Met at City Hall with Martyn Underhill (Police and Crime Commissioner for Dorset) and Katie Kempen (Chief Executive – Independent Custody Visiting Association) to discuss our mutual interests in care of police detainees and means of best supporting the police in this work. We hope that collaborative work will develop from this. Have also had a very useful meeting with Dr Gillian Tully – the Forensic Science Regulator (FSR)- in which we were able to agree a common approach to matters of mutual relevance. The FFLM and FSR together are responsible for developing standards for practice in our respective areas of work.
Concurrently working on a research study with Kieran Kennedy and Peter Green to try and establish the number and nature of complaints against healthcare professionals working in police custodial settings or Sexual Assault Referral Centres, to establish whether there are any trends or patterns from which lessons can be learned. Did the penultimate webinar in the 2nd FFLM series on Forensic & Legal Medicine, this one on restraint. The FFLM now has 20 webinars all of which are by, and targeted at those practicing in aspects of forensic & legal medicine, and are of great assistance when planning to take FFLM examinations.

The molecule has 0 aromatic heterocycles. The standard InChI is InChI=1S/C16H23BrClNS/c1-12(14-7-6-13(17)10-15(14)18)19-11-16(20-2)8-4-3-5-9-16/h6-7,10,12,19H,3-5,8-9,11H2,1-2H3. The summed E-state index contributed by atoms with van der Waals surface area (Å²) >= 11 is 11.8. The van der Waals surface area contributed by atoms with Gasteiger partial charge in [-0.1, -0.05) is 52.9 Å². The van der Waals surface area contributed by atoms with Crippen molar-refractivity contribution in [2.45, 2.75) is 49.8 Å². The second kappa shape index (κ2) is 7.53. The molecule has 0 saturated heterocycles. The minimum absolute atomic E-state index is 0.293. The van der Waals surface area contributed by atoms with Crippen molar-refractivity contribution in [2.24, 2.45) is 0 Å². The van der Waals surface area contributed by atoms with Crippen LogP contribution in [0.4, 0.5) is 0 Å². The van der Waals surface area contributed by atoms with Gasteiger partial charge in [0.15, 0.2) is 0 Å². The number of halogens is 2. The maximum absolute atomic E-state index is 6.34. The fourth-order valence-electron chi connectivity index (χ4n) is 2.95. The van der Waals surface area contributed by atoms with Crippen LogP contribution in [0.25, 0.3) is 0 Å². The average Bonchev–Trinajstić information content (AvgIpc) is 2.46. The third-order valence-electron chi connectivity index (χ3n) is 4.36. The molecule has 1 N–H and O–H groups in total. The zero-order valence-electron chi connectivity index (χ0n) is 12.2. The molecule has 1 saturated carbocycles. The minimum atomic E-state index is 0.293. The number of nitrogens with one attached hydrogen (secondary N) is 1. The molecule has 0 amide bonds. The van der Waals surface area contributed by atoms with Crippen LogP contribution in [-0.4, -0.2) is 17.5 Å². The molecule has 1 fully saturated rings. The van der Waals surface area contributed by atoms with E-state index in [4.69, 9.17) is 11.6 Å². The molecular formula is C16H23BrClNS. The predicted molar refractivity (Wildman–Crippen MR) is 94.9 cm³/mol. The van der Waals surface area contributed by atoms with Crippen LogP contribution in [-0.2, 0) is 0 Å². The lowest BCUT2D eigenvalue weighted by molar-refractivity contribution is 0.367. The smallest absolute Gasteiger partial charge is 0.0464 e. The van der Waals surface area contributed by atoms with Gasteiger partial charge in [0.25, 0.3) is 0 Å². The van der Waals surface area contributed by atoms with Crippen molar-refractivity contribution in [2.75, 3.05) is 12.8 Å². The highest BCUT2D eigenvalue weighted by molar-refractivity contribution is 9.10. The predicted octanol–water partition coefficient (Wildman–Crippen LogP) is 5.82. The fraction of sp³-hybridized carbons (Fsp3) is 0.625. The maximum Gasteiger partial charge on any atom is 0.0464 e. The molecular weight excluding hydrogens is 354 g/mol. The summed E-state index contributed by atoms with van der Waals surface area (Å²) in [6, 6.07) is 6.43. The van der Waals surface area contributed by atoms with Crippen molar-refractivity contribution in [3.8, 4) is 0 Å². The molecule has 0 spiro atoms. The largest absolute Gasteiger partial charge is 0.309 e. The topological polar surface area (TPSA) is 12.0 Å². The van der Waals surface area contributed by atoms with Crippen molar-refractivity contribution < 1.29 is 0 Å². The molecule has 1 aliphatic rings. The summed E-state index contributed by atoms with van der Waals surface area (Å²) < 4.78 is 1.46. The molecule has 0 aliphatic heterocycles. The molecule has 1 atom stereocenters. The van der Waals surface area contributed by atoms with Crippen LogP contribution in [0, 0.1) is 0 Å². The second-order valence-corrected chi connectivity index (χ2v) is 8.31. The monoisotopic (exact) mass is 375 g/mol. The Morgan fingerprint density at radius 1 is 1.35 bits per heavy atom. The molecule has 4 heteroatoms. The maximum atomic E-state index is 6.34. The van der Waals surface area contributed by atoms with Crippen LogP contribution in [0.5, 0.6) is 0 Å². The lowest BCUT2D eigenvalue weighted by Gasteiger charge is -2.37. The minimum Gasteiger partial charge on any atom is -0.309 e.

Attended an excellent new programme to help healthcare professionals identify abuse led by the Children’s Society at the the Homerton Hospital. The title of the project is ‘Seen and Heard’ and is in the form of a full training packge and the aim is to roll it out to up to 750,000 healthcare professionals. The FFLM will be strongly supporting this. Have just returned from RAF Cosford where the Defence School of Photography (DSOP) is based. The FFLM, in an initiative led by Will Anderson is hoping to establish a forensic medical photography course. The history of DSOP is fascinating and there is a superb mini-museum. I particularly liked the exhibit which is believed to be the camera used to provide the fake passports – in the escape from the prisoner-of-war camp, Stalag Luft III, which was the basis of the film The Great Escape. A couple of pictures from the museum are shown below: